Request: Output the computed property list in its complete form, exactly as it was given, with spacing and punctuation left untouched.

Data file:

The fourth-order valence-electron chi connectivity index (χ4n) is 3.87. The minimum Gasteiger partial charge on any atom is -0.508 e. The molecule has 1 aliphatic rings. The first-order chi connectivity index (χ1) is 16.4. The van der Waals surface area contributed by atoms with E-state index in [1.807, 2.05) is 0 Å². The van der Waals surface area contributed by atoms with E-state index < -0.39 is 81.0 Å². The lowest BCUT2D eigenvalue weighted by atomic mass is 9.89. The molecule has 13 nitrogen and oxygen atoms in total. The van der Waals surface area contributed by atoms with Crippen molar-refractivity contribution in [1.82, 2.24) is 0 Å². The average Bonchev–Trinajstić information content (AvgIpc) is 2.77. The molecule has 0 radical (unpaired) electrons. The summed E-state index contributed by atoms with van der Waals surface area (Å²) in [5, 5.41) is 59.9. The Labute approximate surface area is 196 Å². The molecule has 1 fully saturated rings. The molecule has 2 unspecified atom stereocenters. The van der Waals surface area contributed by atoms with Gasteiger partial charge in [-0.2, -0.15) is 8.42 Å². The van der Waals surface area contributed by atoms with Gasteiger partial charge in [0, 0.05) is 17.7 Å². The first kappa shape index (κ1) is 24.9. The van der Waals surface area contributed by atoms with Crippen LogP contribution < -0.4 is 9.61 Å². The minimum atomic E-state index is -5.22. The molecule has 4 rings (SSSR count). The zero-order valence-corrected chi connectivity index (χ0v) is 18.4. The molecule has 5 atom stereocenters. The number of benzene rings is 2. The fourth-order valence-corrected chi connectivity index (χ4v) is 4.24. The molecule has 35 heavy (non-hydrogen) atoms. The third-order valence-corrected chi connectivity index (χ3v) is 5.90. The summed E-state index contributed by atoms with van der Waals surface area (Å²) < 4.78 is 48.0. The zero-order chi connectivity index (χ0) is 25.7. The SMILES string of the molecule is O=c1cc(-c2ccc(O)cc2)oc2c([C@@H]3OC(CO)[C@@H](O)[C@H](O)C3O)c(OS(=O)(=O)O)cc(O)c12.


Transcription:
The fourth-order valence-electron chi connectivity index (χ4n) is 3.87. The minimum Gasteiger partial charge on any atom is -0.508 e. The molecule has 1 aliphatic rings. The first-order chi connectivity index (χ1) is 16.4. The van der Waals surface area contributed by atoms with E-state index in [1.807, 2.05) is 0 Å². The van der Waals surface area contributed by atoms with E-state index < -0.39 is 81.0 Å². The lowest BCUT2D eigenvalue weighted by atomic mass is 9.89. The molecule has 13 nitrogen and oxygen atoms in total. The van der Waals surface area contributed by atoms with Crippen molar-refractivity contribution in [1.82, 2.24) is 0 Å². The average Bonchev–Trinajstić information content (AvgIpc) is 2.77. The molecule has 0 radical (unpaired) electrons. The summed E-state index contributed by atoms with van der Waals surface area (Å²) in [5, 5.41) is 59.9. The Labute approximate surface area is 196 Å². The molecule has 1 fully saturated rings. The molecule has 2 unspecified atom stereocenters. The van der Waals surface area contributed by atoms with Gasteiger partial charge in [-0.2, -0.15) is 8.42 Å². The van der Waals surface area contributed by atoms with Gasteiger partial charge in [0, 0.05) is 17.7 Å². The first kappa shape index (κ1) is 24.9. The van der Waals surface area contributed by atoms with Crippen LogP contribution < -0.4 is 9.61 Å². The minimum atomic E-state index is -5.22. The molecule has 4 rings (SSSR count). The zero-order valence-corrected chi connectivity index (χ0v) is 18.4. The molecule has 5 atom stereocenters. The number of benzene rings is 2. The fourth-order valence-corrected chi connectivity index (χ4v) is 4.24. The molecule has 35 heavy (non-hydrogen) atoms. The third-order valence-corrected chi connectivity index (χ3v) is 5.90. The summed E-state index contributed by atoms with van der Waals surface area (Å²) < 4.78 is 48.0. The zero-order chi connectivity index (χ0) is 25.7. The SMILES string of the molecule is O=c1cc(-c2ccc(O)cc2)oc2c([C@@H]3OC(CO)[C@@H](O)[C@H](O)C3O)c(OS(=O)(=O)O)cc(O)c12.